Southern Historical Society papers.
Vol. XXXIV Richmond, Va., January-December. 1908
A Northern witness for Captain Wirz.
From N., La., Picayune, July 26, 1908.
Immediately after the surrender of the relics of the Southern
armies that had fought the war of secession to the end and had laid down their arms upon guarantees given by General Grant
, who commanded all the United States armies and was universally recognized as the savior of the Union
, the leading politicians in the North
, infuriated and enraged against the Southern
people, sought some pretext upon which the Southern
leaders could be put to ignominious death and their property confiscated and divided out among the robbers, while portions of the confiscated lands were to be allotted to the emancipated negro slaves.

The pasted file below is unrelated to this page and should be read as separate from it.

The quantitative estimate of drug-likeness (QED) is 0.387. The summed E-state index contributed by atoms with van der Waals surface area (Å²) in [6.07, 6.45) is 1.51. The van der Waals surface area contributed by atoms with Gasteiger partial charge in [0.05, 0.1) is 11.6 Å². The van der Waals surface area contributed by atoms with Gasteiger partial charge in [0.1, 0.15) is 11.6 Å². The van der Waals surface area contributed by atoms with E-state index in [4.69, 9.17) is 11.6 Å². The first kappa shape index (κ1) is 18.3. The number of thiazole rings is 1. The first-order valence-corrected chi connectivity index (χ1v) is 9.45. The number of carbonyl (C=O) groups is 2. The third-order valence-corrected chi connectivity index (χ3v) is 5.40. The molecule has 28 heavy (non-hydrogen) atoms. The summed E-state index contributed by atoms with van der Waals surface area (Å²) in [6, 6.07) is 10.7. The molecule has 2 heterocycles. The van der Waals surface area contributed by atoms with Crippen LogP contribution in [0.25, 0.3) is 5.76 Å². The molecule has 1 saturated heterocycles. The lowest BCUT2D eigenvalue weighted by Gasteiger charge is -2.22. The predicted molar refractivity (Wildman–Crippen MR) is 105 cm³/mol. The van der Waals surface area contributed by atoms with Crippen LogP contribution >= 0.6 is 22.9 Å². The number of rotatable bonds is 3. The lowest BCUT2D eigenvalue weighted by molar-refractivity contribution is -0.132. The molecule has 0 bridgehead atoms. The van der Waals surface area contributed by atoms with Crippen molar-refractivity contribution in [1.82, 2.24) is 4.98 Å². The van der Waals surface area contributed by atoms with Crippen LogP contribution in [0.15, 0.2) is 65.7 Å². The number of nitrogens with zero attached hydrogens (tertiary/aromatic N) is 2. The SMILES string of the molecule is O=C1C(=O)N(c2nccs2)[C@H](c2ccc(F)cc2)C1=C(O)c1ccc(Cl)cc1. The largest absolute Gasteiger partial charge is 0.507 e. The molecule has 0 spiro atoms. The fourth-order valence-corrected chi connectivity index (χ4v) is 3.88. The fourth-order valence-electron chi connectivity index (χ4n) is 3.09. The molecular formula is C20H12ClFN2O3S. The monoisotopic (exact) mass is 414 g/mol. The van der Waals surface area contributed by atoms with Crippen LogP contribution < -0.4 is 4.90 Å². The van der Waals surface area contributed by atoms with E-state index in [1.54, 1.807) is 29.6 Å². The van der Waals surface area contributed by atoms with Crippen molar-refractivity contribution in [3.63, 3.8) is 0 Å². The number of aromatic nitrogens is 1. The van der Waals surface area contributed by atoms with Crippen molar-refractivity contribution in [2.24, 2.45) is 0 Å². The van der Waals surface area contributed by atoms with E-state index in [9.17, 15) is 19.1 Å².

Such was the programme marked out by the South-haters in both houses of the United States Congress.
Fortunately they were prevented from carrying out their nefarious and murderous schemes by several circumstances which may well be considered providential interventions.
One of these was the declaration by General Grant
that no policy of violence and outrage could be perpetrated upon the military officers
and soldiers who had laid down their arms and surrendered to him as long as the prisoners regarded their paroles and kept faith upon which they had ceased fighting.
was at that time universally popular, and so complete was his hold upon the regard of the people that nothing could be done towards persecuting the surrendered Southern Soldiers contrary to his will.
Another circumstance which also contributed to save the Southern
people from wholesale massacre and confiscation was